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[Newsmaker] [Interview] Diversification of K-culture gains traction in Spain

People wearing hanbok, the traditional Korean attire, participate in an event marking the Oct. 9 Hangeul Day organized by the Korean Cultural Center in Madrid in October. (The Korean Cultural Center of Madrid)
People wearing hanbok, the traditional Korean attire, participate in an event marking the Oct. 9 Hangeul Day organized by the Korean Cultural Center in Madrid in October. (The Korean Cultural Center of Madrid)

 

MADRID -- A decade ago, the Korean wave in Spain was almost solely about K-pop, but now it is virtually K-everything, the chief of a state-run cultural institution in Madrid said.

“Because of the growing interest in Korean culture here, the Korean Cultural Center in Spain is making efforts to introduce new genres of Korean culture, such as games, magic, children's plays and fashion to the Spanish people,” said Oh Ji-hoon, director of the Korean Cultural Center of Madrid in a recent interview with The Korea Herald.

In 2011, when the center first opened, the annual number of participants in its programs was around 30,000, but now it has increased tenfold to more than 300,000.

 

 

Oh Ji-hoon, director of the Korean Cultural Center of Madrid (The Korean Cultural Center of Madrid)
Oh Ji-hoon, director of the Korean Cultural Center of Madrid (The Korean Cultural Center of Madrid)

"(The Korean wave) has overcome language and cultural barriers with universal messages and stories that people all over the world can relate to,” he said, adding the novelty of Korean culture was shown through original content such as the Netflix series “Squid Game.”

The strategy of the Korean government and content producers, which proactively responded to the change in how people consumed content during the COVID-19 pandemic, was important, he said.

Oh explained about the two-track strategy that his center has pursued to build an ecosystem to support the continuity of the Korean wave.

“First, we need to closely work with overseas cultural organizations, which are consumers and suppliers of the Korean cultural content market,” he said.

Those partners include concert organizers, large movie theaters, art galleries and Korean language schools.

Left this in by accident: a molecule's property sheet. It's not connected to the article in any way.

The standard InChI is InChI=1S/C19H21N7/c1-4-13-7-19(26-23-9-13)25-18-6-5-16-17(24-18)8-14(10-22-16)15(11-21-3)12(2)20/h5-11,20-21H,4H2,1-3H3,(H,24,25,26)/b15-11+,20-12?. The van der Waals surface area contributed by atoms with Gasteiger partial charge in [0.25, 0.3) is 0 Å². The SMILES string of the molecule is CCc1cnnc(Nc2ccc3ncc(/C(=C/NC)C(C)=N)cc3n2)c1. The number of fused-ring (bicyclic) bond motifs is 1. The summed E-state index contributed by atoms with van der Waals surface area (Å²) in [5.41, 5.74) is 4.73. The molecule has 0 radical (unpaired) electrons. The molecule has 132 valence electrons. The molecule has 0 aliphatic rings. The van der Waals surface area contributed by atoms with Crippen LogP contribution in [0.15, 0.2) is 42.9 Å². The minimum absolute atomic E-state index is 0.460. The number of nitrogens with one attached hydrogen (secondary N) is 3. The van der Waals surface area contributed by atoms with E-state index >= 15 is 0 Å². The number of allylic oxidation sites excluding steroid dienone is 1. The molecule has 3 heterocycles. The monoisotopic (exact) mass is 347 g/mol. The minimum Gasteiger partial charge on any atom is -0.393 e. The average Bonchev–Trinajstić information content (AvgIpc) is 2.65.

“To this end, the Korean Cultural Center is strengthening cooperation with various private organizations in addition to the Spanish government and public institutions,” Oh said.

 

A Spanish visitor tries on a dress of Korean fashion designer Kim A-young in an exhibition space at the Korean Cultural Center of Madrid in June. (The Korean Cultural Center of Madrid)
A Spanish visitor tries on a dress of Korean fashion designer Kim A-young in an exhibition space at the Korean Cultural Center of Madrid in June. (The Korean Cultural Center of Madrid)

The other strategy is to increase opportunities for people in Spain to create and produce Korea-related content rather than simply consuming it.

“We plan to expand the number of events producing consumer-created content next year here which has the advantage of easy access and high acceptance by locals,” he said.

In order to bring Korean culture closer to the Spanish people this year, the center held a cooking contest using kimchi via Spain's leading public broadcaster, which was watched by 4.3 million people. A magic show featuring Korean magician Yu Ho-jin, viewed by 30,000 people, was a successful event co-hosted by the institution, the director said.

The center has been also working on Korean language education via King Sejong Institute, the brand name of Korean language institutes established by the Korean government around the world since 2007.

Spain has the fifth largest number of King Sejong Institutes in Europe. A total of three are in operation in Spain including one at the Korean Cultural Center in Madrid and in Barcelona and Las Palmas. About 800 Spaniards study Korean there every year.

 



By Park Han-na (hnpark@heraldcorp.com)
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